C) Florentine Influences on Piero della Francesca's work
Brunelleschi's Hospital of the Innocents (Ospedale degli Innocenti) is begun in 1419; by the time Piero della Francesca comes to Florence in 1439, the building is complete except for the bas-reliefs meant for the roundels on the facade.
Certainly Piero is favorably impressed by Brunelleschi's ideas of one-point perspective and classical proportions for architecture, because when he comes to paint an Annunciation in the gable of an altarpiece for nuns in Perugia, at the convent of Sant'Antonio da Padova in 1462, he uses one-point perspective in a dramatic way, and he imitates the columns, Corinthian capitals, and rounded arches he would have seen on the portico of Brunelleschi's Ospedale. (The altarpiece is now in the Pinacoteca Nazionale dell'Umbria in Perugia.)While he could have looked at similar columnar progressions in San Lorenzo and for Santo Spirito, the columns in this Annunciation resemble most closely those of the Hospital.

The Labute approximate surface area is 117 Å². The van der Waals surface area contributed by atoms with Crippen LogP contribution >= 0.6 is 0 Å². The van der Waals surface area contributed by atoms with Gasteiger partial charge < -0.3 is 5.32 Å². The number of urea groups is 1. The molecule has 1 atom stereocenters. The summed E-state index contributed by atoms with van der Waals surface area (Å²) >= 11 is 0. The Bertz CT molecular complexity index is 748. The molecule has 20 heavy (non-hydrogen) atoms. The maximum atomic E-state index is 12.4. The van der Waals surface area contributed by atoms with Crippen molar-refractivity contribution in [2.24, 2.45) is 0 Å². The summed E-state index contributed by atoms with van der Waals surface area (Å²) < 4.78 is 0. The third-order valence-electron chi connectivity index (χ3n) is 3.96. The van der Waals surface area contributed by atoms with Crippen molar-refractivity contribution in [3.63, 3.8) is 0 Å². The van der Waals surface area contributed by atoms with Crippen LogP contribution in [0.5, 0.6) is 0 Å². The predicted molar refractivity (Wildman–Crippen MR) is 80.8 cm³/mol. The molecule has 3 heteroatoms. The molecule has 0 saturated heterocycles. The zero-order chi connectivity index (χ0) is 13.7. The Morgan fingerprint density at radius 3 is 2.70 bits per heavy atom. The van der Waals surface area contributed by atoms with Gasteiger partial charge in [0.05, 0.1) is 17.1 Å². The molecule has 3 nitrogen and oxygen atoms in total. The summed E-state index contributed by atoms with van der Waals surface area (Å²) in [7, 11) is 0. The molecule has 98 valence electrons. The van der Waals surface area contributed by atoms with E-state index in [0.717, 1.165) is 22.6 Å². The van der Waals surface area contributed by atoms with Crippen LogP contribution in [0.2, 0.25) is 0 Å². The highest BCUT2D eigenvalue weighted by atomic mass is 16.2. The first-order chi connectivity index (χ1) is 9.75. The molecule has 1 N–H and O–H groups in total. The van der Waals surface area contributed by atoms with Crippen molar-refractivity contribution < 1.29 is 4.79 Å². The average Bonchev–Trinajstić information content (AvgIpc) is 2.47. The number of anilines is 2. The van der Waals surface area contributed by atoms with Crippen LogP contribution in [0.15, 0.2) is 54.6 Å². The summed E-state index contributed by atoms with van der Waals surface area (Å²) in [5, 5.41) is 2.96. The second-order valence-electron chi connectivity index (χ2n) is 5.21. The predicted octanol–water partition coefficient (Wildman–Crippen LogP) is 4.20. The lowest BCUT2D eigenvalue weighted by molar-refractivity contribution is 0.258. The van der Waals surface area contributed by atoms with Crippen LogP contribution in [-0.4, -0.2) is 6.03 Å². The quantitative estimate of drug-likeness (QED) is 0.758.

For a considerably larger
The column set between angel and Virgin in Lippi and Fra Angelico's versions of the Annunciation seems to have carried over into Piero's image.
The position of the dove above Christ is very much like the foreshortened dove hovering over Christ in Ghiberti's Florentine Baptistery panel from the North door of 1403-25:
Piero's bird is viewed slightly more head on, but the colors of stark white against deep blue pay homage to the colors of tin-glazed terracotta he would have seen in Florence. The spirit hovering over Christ reflects the spirit hovering over Piero's creative process. The beauty of the white flight in air holds captive the viewer of both scenes. As we watch, both birds suspend belief.